Enabling IPv6 Broke Functionality to My IP Security Cameras

A cautionary tale of enabling IPv6 on all network interfaces/VLANs

Enabling IPv6 Broke Functionality to My IP Security Cameras Photo by 3D_Maennchen from Pixabay

After the long journey of learning more about IPv6 and how to enable it on my home network (see my page for detailed info), I discovered that I broke some functionality. When you have IPv6 enabled alongside IPv4 in a dual stack configuration, IPv6 will often take priority – after all, it is newest protocol intended to replace IPv4.

I have created a network for my IP security cameras that is isolated from the Internet that I use as baby camera monitors. They work quite well for that purpose. The quality is superior to baby camera monitors and can actually be cheaper than some of them. I like the fact that I have more control to lock down an IP camera network than I do with baby camera monitors that use their own non-wifi radio frequencies. (Also once the kids grow older, I can reuse them as actual security cameras)

The cameras are Amcrest cameras and recently they had some security vulnerabilities they had to address. They also removed the requirement to need a browser plugin to view the video in the web interface. Since my cameras are isolated, I actually wanted to update the cameras more for the modernized web interface than for security concerns (but I will always gladly accept security updates as long as they do not break critical functionality).

My wife noticed that there issues when she tried to use the PTZ (pan, tilt, zoom) controls of the camera or if she tried using the microphone. Sure enough, when I tried using them, the iOS app that I was using said it could not connect to the camera service and the video connection dropped temporarily. I was starting to wonder if the firmware update messed things up badly or made it incompatible with the iOS app.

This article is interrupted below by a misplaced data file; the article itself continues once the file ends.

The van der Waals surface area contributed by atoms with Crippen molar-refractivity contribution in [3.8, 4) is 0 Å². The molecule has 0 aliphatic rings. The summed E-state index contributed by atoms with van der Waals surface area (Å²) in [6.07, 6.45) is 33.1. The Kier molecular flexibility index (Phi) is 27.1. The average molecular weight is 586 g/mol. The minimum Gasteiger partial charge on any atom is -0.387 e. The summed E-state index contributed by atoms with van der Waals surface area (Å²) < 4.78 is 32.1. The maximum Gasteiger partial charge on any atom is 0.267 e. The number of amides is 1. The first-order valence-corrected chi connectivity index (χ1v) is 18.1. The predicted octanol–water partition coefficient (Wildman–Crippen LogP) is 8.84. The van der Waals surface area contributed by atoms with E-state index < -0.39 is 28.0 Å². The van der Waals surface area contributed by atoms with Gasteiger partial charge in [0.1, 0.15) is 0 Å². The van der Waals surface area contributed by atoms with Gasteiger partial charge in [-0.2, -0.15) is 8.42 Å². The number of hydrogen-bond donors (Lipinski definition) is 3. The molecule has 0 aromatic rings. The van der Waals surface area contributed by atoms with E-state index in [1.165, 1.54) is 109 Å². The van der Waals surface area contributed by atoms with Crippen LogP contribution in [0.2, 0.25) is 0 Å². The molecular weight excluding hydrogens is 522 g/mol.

Around the same time, I was trying to address issues with local hostnames not resolving properly. Then I had issues trying to connect to one of my servers. The iOS app I am using to remotely adminstrate my servers has VNC over SSH capability and I happened to see it flash the IPv6 address when it had trouble connecting to the server. I thought I had entered the IPv4 address into the app but then I realized that I was using the local hostname of the server. All of a sudden, I felt enlightened!

I checked the Amcrest camera network settings, and it was set to IPv4. Apparently you can only select IPv4 or IPv6. I do not think it is possible to run a dual stack configuration. Since I had IPv6 enabled, the iPad I am using as a baby monitor screen had an IPv6 address assigned. I am guessing that it was trying to use IPv6 to connect to the cameras even though I had an IPv4 address specified, which seems odd. I do not know whether I should blame the app or iOS for not using the IPv4 address. In theory, I should be able to have IPv6 enabled and not interfere with the cameras running IPv6.

In the end, I had to disable IPv6 from my camera network to make the cameras function properly again, which is not a big deal. I am happy that it was not because of the latest firmware update. It just so happened that I was experimenting with IPv6 around the same time as I applied the firmware update. I may eventually convert my video network to an IPv6-only network to avoid this issue in the future.